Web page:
kiatigers.gifWith the winter meetings over, the hall of fame debates dying down, and all the interesting free agents already signed, we figured there’s no better way to liven up the early January baseball doldrums than with a Jose Lima update!

After going 0-3 with an 8.79 ERA in four starts for the Mets in 2006, Lima took his show on the road, playing last season for the Saraperos de Saltillo of the Mexican League. But Mexico is pretty close to America, andjoselima.jpg Lima was already well known in the Spanish-speaking world, so his arrival really couldn’t have been all that more exciting, beyond the naturally high levels of excitement that accompany any Jose Lima start.

But now Lima is set to introduce a whole new continent to his spicy Latin singing, his gravity-defying wife, his incurable genital herpes, and his 80-mph fastball.

Yes it’s true, the Kia Tigers, cellar dwellers of the Korean League, are on the verge of signing Lima to become their new ace. According to the Korea Times, “The Tigers hope that Lima could be a top-of-the-rotation starter for them.”

joselima2.jpgLima would be the crown jewel in an offseason in which the Tigers have also signed fellow Major League castoffs Wilson Valdez, Jae-Weong Seo, and Hee-Seop Choi. I suppose it says something about just how bad the Kia Tigers and/or Korean baseball are that they are hoping that Wilson Valdez, who hit .211/.254/.277 in 256 major league at-bats can be “a power threat to protect Choi and Lee Hyun-gon at the heart of the batting order.”

Also of note is the fact that all four of the new players recently played for the Los Angeles Dodgers. If the Tigers are still looking for another pitcher, I’m pretty sure Mark Hendrickson is still a free agent.

In any case, it’s clear that once Lima Time hits, Korea will never be the same. Or as the Koreans will soon be saying:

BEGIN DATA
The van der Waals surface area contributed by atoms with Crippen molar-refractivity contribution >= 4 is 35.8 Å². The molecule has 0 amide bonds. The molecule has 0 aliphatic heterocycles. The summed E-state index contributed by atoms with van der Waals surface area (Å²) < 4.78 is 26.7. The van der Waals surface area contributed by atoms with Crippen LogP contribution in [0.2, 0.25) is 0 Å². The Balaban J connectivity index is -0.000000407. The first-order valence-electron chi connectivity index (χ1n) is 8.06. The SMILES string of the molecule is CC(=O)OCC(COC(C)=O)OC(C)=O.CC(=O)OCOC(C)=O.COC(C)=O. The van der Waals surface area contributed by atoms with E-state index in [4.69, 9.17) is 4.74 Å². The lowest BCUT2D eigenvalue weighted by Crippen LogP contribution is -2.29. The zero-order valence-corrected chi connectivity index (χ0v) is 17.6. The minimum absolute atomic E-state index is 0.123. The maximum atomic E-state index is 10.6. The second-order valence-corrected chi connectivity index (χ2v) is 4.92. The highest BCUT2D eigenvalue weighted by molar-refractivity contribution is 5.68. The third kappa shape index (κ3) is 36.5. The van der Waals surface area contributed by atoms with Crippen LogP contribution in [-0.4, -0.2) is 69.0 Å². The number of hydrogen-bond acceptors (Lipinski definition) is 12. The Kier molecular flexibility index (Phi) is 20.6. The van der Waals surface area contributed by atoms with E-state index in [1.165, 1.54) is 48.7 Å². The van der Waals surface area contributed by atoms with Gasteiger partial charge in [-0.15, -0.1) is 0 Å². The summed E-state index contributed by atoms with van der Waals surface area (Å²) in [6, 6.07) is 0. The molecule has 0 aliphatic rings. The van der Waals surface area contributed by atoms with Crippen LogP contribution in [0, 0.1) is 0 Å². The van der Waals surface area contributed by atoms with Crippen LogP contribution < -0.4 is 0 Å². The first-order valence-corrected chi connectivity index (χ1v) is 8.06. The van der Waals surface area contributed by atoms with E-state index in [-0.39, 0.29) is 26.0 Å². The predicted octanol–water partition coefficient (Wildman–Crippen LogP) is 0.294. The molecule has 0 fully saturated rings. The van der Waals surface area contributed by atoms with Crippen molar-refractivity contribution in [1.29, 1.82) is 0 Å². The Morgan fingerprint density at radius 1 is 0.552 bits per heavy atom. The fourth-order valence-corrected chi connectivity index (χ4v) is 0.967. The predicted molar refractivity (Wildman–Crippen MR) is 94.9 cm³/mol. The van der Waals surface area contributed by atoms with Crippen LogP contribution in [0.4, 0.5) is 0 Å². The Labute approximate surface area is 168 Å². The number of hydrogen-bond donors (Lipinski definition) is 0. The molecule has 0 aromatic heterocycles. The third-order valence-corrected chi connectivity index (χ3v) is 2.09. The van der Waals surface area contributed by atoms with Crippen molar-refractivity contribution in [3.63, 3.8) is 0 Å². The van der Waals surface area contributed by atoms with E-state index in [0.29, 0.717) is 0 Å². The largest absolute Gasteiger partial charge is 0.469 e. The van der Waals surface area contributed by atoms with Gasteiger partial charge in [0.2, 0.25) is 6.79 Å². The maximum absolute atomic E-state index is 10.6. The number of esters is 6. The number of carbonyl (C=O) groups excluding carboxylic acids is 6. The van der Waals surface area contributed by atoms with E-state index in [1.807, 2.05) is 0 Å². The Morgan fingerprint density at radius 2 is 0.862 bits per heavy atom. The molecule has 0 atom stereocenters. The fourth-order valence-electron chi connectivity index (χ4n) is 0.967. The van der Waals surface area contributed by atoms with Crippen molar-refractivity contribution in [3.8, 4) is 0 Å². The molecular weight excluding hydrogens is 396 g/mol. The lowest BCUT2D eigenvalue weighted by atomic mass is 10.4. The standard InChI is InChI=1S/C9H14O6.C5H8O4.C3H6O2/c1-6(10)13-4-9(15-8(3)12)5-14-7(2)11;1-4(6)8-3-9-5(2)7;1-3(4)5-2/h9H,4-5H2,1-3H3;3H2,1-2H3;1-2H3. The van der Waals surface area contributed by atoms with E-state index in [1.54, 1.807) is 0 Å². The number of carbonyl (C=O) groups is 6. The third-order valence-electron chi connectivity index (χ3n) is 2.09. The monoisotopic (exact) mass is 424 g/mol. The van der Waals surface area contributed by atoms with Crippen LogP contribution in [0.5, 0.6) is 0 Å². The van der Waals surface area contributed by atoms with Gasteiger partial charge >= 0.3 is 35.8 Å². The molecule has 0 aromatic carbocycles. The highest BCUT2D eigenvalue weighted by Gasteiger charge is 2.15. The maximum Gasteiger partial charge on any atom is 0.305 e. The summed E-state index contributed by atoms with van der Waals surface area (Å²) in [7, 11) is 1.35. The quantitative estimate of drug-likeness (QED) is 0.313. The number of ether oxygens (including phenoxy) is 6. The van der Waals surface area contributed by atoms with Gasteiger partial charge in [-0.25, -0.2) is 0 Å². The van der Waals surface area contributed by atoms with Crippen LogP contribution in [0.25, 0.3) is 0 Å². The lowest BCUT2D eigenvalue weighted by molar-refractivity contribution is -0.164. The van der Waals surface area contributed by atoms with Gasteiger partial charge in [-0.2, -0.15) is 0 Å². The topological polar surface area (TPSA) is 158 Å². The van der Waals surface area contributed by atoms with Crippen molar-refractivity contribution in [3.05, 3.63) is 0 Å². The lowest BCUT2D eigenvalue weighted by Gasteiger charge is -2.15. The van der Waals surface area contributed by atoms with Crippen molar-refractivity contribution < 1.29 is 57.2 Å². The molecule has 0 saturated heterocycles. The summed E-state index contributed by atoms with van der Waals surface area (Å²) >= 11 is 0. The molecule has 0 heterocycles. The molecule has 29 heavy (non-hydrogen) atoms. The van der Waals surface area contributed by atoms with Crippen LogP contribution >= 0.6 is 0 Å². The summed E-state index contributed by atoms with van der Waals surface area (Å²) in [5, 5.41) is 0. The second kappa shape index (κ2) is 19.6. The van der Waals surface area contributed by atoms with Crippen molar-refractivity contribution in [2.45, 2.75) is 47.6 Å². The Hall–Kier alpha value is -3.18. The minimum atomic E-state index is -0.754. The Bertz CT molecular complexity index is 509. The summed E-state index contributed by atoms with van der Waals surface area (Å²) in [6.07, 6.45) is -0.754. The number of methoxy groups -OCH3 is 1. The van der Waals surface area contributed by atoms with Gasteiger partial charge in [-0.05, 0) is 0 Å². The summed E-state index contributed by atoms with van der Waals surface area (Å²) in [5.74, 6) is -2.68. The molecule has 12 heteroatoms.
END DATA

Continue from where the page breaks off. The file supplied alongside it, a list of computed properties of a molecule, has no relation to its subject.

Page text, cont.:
?? ??! Believe it!

2 Responses to ““Lima Time” headed for unsuspecting new shores”

  1. Actually Kia is the most winningest team in Korean baseball history. They aren’t perenial cellar dwellers at all.

    Korean baseball is about equal to Double A baseball in the states. Japan is about equal to Triple A. Valdez had an .OBP over .400 OBP in Las Vegas last year. He’ll be pretty good in Korea.

  2. korean_baseball_fan says:

    I know both korean baseball and MLB. In my opinion, roughly speaking, korean baseball league is between AA and AAA while japanese baseball league is between AAA and MLB. But this does not mean that all AAA players will play well at korea nor that all MLB players will be MVPs at japan. They have different styles. You must know that some top AAA players who played in korean league were ejected after a couple of months because of their poor performances.

Leave a Reply

Marketplace

    Subscribe via email

    Enter your email address:

    Archives

Featured posts

220px-Bbwaa_logo_web

December 5, 2011

Will anybody get elected to the Hall of Fame this year?

Last week, we asked you to vote for who you would like to see enshrined in baseball’s Hall of Fame. The verdict? If it were up to UmpBump readers, nobody would make it in. The leading vote getter (so far) is Jeff Bagwell, who has 60% support. Of course, in the real voting, players need […]

January 5, 2011

Annual UmpBump Hall of Fame Balloting: 2011 Edition

In what has become an annual tradition, we here at UmpBump cast our ballots for the Hall of Fame on the eve of the announcements of the voting for the real Hall of Fame. Voters can vote for anyone ever who has been retired from baseball for at least five years and is not already […]

According to the internet, "The Little Napoleon" John McGraw was the greatest manager of all time.

October 19, 2010

Crowdsourcing the Greats: The Top 10 Managers of All Time

Now that we’ve looked at every position on the diamond, as well as relief pitchers, we are nearing the end of our “Crowdsourcing the Greats” series. But before we finish, let’s turn one more time to the internet hoi polloi for answers on who the greatest baseball manager of all time was. As usual, we […]